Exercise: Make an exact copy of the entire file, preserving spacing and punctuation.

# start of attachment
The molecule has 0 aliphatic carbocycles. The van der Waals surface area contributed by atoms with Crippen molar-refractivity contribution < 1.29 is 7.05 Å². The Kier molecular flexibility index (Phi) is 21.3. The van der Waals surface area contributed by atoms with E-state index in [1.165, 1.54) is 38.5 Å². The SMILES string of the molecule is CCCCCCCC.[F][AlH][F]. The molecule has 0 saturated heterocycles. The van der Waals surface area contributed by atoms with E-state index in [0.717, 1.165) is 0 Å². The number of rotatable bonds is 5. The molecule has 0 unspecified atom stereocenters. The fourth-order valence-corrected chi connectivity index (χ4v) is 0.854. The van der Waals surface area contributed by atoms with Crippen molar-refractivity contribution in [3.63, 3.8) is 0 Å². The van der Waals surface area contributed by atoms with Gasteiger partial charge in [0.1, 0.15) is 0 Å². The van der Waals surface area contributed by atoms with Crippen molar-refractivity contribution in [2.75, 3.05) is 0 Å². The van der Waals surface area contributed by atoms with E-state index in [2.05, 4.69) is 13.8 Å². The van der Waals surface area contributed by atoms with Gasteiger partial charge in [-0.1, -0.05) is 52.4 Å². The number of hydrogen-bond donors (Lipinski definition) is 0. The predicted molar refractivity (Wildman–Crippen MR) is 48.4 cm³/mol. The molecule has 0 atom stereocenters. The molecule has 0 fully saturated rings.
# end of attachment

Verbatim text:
The molecule has 0 aliphatic carbocycles. The van der Waals surface area contributed by atoms with Crippen molar-refractivity contribution < 1.29 is 7.05 Å². The Kier molecular flexibility index (Phi) is 21.3. The van der Waals surface area contributed by atoms with E-state index in [1.165, 1.54) is 38.5 Å². The SMILES string of the molecule is CCCCCCCC.[F][AlH][F]. The molecule has 0 saturated heterocycles. The van der Waals surface area contributed by atoms with E-state index in [0.717, 1.165) is 0 Å². The number of rotatable bonds is 5. The molecule has 0 unspecified atom stereocenters. The fourth-order valence-corrected chi connectivity index (χ4v) is 0.854. The van der Waals surface area contributed by atoms with Crippen molar-refractivity contribution in [3.63, 3.8) is 0 Å². The van der Waals surface area contributed by atoms with Gasteiger partial charge in [0.1, 0.15) is 0 Å². The van der Waals surface area contributed by atoms with Crippen molar-refractivity contribution in [2.75, 3.05) is 0 Å². The van der Waals surface area contributed by atoms with E-state index in [2.05, 4.69) is 13.8 Å². The van der Waals surface area contributed by atoms with Gasteiger partial charge in [-0.1, -0.05) is 52.4 Å². The number of hydrogen-bond donors (Lipinski definition) is 0. The predicted molar refractivity (Wildman–Crippen MR) is 48.4 cm³/mol. The molecule has 0 atom stereocenters. The molecule has 0 fully saturated rings.